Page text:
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Fender Vintage Reissues vs. The Real Thing?

Discussion in 'Basses [BG]' started by PolkaHero, Dec 12, 2004.


  1. PolkaHero

    PolkaHero Supporting Member

    Jan 5, 2002
    Michigan
    I'm looking to purchase a Fender Precision for mostly studio work. I'm having a hard time deciding whether to go for a used vintage late 60s to early 70s P-bass and risk getting one with a warped neck, worn frets, or scratchy electronics vs. purchasing either a 57 or 62 RI new (or fairly new in excellent condition). I'm not a collector but do realize the true vintage P-basses will go up in value while a reissue probably won't.

    How do the Reissue series compare to the real thing? Is there noticeable difference between the 57 and 62 in terms of tone and playability? I have a Steve Harris signature right now which plays great, but it is a little too aggressive soundwise for the style of music I'm performing. Much thanks to anyone's suggestions!
     
  2. I like the newer ones. But a quality reissue with some age on it would be a good compromise. I like played in basses and pups with a little age on them.

    A bad neck is a deal breaker. Electronics can be repaired, frets can be redressed. Unless you are a collector or you can get a good price, I would get a newer reissue.
     
  3. Lyle Caldwell

    Lyle Caldwell

    Sep 7, 2004
    Memphis
    I think that the post '99 MIA RIs are some of the best instruments Fender has ever made, and certainly better than most stuff made after about '68.

    That said, there is considerable variation among the RIs, not really quality issues (though of course there will always be quality issues with mass-produced instruments) but just differences in sound, feel, weight, etc. But you find that with the vintage instruments as well. Its increasingly rare to find a vintage bass that is a really great player.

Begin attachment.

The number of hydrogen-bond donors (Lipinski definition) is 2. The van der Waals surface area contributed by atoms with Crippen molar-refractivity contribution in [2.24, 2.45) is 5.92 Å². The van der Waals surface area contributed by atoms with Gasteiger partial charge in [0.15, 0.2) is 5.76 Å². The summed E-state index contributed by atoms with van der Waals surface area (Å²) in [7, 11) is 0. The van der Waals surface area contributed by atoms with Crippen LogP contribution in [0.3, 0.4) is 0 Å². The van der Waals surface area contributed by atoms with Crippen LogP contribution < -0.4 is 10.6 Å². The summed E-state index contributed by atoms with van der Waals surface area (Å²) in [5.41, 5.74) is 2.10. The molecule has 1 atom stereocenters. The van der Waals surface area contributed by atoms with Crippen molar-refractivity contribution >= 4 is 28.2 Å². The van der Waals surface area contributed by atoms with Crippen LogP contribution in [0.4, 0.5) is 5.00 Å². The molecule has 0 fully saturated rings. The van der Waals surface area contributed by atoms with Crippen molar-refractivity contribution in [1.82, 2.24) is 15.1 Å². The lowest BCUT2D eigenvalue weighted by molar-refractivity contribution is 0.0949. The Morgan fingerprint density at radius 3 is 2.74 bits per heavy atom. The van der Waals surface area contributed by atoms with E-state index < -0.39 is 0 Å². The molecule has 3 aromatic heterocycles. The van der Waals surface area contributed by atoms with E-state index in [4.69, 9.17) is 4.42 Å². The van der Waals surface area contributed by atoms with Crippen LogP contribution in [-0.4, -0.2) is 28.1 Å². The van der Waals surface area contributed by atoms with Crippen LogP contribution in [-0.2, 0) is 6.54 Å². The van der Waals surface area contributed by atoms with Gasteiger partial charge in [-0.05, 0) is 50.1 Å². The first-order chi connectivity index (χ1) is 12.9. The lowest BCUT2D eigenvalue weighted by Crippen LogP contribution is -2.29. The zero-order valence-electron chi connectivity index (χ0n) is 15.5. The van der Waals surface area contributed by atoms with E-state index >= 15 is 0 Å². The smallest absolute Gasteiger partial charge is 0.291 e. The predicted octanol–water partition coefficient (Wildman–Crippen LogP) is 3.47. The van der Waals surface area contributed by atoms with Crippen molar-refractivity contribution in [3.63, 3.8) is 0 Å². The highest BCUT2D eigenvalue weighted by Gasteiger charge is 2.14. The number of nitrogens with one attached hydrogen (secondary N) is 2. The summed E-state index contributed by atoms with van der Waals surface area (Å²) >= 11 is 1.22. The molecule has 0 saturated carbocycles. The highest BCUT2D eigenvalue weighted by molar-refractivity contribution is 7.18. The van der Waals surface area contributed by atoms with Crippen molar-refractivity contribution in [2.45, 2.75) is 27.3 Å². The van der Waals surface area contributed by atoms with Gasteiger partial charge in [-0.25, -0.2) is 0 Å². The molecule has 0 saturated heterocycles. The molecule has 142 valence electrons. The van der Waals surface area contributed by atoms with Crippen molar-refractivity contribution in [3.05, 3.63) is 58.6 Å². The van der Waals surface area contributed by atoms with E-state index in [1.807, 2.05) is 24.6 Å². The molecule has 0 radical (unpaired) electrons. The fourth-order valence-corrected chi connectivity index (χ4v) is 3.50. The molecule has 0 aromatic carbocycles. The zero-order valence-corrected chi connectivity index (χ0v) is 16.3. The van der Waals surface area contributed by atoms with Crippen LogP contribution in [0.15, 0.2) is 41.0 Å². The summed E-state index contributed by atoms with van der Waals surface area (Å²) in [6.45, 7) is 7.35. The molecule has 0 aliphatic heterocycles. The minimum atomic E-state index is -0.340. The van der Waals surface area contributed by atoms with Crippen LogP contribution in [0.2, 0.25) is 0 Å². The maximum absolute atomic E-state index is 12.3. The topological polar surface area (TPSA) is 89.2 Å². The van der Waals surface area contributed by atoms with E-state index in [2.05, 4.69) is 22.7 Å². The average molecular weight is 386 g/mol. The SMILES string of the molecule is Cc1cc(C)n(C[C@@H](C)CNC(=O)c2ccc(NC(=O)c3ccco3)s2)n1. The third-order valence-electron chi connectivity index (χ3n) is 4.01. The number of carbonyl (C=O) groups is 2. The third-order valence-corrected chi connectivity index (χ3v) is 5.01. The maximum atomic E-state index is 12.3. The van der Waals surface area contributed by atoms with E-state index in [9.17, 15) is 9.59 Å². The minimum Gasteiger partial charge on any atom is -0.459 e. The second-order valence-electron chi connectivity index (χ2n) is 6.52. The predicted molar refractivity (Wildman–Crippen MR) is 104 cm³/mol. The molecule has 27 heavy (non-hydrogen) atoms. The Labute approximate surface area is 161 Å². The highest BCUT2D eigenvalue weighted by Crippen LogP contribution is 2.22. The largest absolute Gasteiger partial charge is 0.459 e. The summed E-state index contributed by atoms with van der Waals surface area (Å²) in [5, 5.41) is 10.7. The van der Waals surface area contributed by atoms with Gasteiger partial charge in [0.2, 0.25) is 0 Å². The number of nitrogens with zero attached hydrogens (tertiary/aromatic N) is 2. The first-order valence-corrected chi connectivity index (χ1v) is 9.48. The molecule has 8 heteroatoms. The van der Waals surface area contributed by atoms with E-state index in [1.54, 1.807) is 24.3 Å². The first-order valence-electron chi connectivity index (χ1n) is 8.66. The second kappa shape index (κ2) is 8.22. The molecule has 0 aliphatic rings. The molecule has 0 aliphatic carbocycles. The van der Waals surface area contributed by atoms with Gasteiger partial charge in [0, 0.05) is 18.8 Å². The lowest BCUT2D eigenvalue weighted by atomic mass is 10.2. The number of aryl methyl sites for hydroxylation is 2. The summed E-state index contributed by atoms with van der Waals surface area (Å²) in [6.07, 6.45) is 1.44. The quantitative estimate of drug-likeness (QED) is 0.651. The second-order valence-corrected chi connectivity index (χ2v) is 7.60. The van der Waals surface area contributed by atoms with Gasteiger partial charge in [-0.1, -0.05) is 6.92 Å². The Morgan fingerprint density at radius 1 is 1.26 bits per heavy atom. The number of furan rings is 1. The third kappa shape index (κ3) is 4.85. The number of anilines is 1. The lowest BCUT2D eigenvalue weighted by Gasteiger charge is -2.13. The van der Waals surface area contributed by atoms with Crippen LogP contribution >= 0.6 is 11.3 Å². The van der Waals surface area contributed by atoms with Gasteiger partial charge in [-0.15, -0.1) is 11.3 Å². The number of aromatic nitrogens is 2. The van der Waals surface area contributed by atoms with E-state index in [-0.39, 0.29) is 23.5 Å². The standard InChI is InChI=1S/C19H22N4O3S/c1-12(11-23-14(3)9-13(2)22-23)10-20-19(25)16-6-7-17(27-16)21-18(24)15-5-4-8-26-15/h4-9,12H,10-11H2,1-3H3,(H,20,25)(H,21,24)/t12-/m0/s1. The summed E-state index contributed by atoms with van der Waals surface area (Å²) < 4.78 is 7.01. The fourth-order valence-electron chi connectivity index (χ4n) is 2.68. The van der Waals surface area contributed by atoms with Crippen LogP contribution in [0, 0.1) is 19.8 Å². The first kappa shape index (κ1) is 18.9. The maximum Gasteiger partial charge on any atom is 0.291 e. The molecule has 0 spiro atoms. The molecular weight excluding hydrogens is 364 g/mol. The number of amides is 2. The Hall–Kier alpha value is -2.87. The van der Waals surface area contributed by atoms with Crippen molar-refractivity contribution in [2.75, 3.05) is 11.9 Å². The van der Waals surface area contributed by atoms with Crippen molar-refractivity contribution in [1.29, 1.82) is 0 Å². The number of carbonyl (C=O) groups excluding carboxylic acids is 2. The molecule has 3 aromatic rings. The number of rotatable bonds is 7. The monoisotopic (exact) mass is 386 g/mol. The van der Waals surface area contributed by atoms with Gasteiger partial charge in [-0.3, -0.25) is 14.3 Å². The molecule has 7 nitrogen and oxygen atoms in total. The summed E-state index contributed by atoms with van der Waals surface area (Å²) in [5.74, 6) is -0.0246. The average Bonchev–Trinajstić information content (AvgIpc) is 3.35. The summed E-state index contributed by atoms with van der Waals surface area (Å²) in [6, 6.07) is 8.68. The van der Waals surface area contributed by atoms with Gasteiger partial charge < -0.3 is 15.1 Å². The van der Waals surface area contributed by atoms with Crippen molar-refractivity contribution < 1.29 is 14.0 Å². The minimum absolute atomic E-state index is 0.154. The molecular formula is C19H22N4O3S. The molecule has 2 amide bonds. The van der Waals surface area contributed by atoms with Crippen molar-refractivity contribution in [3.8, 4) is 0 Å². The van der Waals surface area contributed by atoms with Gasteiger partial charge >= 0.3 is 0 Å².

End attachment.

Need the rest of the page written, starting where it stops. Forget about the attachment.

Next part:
There's no real difference between the 57RI and the 62RI Ps in playability, though the rosewood fingerboard doesn't feel as slick beneath your fingers. But the tone is pretty different. Either one can approach the other's tone, but they each have their own territory. Try some and see what you think.
     
  4. PolkaHero

    PolkaHero Supporting Member

    Jan 5, 2002
    Michigan
    I checked out some sound clips on Fender's website and the two do sound different. The 57 definitely sounds brighter than the 62. I thought I read on here recently though that the 57's high end isn't as harsh as the 62. None the guitar shops around here stock these so I can't really try them out. Thanks!
     
  5. P60J65

    P60J65

    Nov 11, 2003
    i have a 1960 p bass and compared it directly to a reissue 62' ....the differrence was astonishing... in comparison the reissue sounded very thin and choppy between tones, it had no soul....the vintage was smooth sounding very deep .....you should get a real one..you could get a refin for much less and it will still go up in value..much slower though..sounds almost the same.... thats all i got to say :spit:
     
  6. Well, I played the 62' RI Jazz for five minutes once, and I instantly got that warm, 60's jazz-sound. It really lives up to the name. I also played a RI P-bass, don't know exactly which one, but it sure sounded like a fat, old P-bass.
     
  7. kjones

    kjones Supporting Member

    Dec 4, 2004
    Maryland
    Before you make a decision, please audition the Lakland Bob Glaub. Incredibly comfortable to play, and truly a vintage sound and feel. Once I played it, I certainly made my mind up when I had your dilemma.
     
  8. Lyle Caldwell

    Lyle Caldwell

    Sep 7, 2004
    Memphis
    Well, that's a sample of one. There are certainly many RIs that sound better than the RI you tried, and there are certainly many vintage instruments that sound like crap.
     
  9. Arthur U. Poon

    Arthur U. Poon

    Jan 30, 2004
    SLC, Utah -USA-
    Endorsing Artist: Mike Lull Custom Basses

    +1 on the Lakland Bob Glaub, the Skyline version is also an incredible bass. IMO with the numerous aftermarket parts available, a great sounding P-Bass doesn't have to have a 'Fender' decal on it's headstock.

    I'd also recommend that you try a few of the MIA Standard P-Basses, most of the MIA's I've tried were as good sounding the 70 's P-Basses that I've owned. I found one on ebay for relatively cheap and put in a Nordstrand NP4 pickup. IMO the bass now sounds very vintage.